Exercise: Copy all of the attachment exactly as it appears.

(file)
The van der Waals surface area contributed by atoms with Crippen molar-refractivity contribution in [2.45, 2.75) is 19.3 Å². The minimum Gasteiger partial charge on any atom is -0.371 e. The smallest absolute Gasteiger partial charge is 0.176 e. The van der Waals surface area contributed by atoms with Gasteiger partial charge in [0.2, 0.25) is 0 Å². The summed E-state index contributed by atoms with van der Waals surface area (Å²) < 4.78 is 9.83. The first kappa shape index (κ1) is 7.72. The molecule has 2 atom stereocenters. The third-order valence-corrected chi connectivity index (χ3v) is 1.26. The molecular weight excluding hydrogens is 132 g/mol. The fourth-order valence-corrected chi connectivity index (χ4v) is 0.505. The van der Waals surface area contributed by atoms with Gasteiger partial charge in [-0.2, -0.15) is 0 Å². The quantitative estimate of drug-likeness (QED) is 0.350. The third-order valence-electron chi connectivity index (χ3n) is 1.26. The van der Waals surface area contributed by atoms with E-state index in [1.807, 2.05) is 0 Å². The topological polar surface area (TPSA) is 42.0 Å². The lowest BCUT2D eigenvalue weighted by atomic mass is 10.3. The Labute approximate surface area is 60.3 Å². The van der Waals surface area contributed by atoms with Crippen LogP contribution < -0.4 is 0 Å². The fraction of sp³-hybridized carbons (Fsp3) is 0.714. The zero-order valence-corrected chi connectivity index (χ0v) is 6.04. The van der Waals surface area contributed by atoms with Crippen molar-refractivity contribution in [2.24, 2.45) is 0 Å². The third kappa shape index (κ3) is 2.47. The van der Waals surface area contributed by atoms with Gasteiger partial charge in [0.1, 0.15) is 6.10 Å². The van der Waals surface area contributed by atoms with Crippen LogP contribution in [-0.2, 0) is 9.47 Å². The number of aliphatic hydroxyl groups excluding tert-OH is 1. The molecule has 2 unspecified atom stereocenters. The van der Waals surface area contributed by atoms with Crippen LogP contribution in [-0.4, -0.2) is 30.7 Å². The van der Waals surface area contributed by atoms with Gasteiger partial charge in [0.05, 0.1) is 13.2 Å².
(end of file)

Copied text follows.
The van der Waals surface area contributed by atoms with Crippen molar-refractivity contribution in [2.45, 2.75) is 19.3 Å². The minimum Gasteiger partial charge on any atom is -0.371 e. The smallest absolute Gasteiger partial charge is 0.176 e. The van der Waals surface area contributed by atoms with Gasteiger partial charge in [0.2, 0.25) is 0 Å². The summed E-state index contributed by atoms with van der Waals surface area (Å²) < 4.78 is 9.83. The first kappa shape index (κ1) is 7.72. The molecule has 2 atom stereocenters. The third-order valence-corrected chi connectivity index (χ3v) is 1.26. The molecular weight excluding hydrogens is 132 g/mol. The fourth-order valence-corrected chi connectivity index (χ4v) is 0.505. The van der Waals surface area contributed by atoms with Gasteiger partial charge in [-0.2, -0.15) is 0 Å². The quantitative estimate of drug-likeness (QED) is 0.350. The third-order valence-electron chi connectivity index (χ3n) is 1.26. The van der Waals surface area contributed by atoms with E-state index in [1.807, 2.05) is 0 Å². The topological polar surface area (TPSA) is 42.0 Å². The lowest BCUT2D eigenvalue weighted by atomic mass is 10.3. The Labute approximate surface area is 60.3 Å². The van der Waals surface area contributed by atoms with Crippen LogP contribution < -0.4 is 0 Å². The fraction of sp³-hybridized carbons (Fsp3) is 0.714. The zero-order valence-corrected chi connectivity index (χ0v) is 6.04. The van der Waals surface area contributed by atoms with Crippen molar-refractivity contribution in [2.24, 2.45) is 0 Å². The third kappa shape index (κ3) is 2.47. The van der Waals surface area contributed by atoms with Gasteiger partial charge in [0.1, 0.15) is 6.10 Å². The van der Waals surface area contributed by atoms with Crippen LogP contribution in [-0.2, 0) is 9.47 Å². The number of aliphatic hydroxyl groups excluding tert-OH is 1. The molecule has 2 unspecified atom stereocenters. The van der Waals surface area contributed by atoms with Crippen LogP contribution in [-0.4, -0.2) is 30.7 Å². The van der Waals surface area contributed by atoms with Gasteiger partial charge in [0.05, 0.1) is 13.2 Å².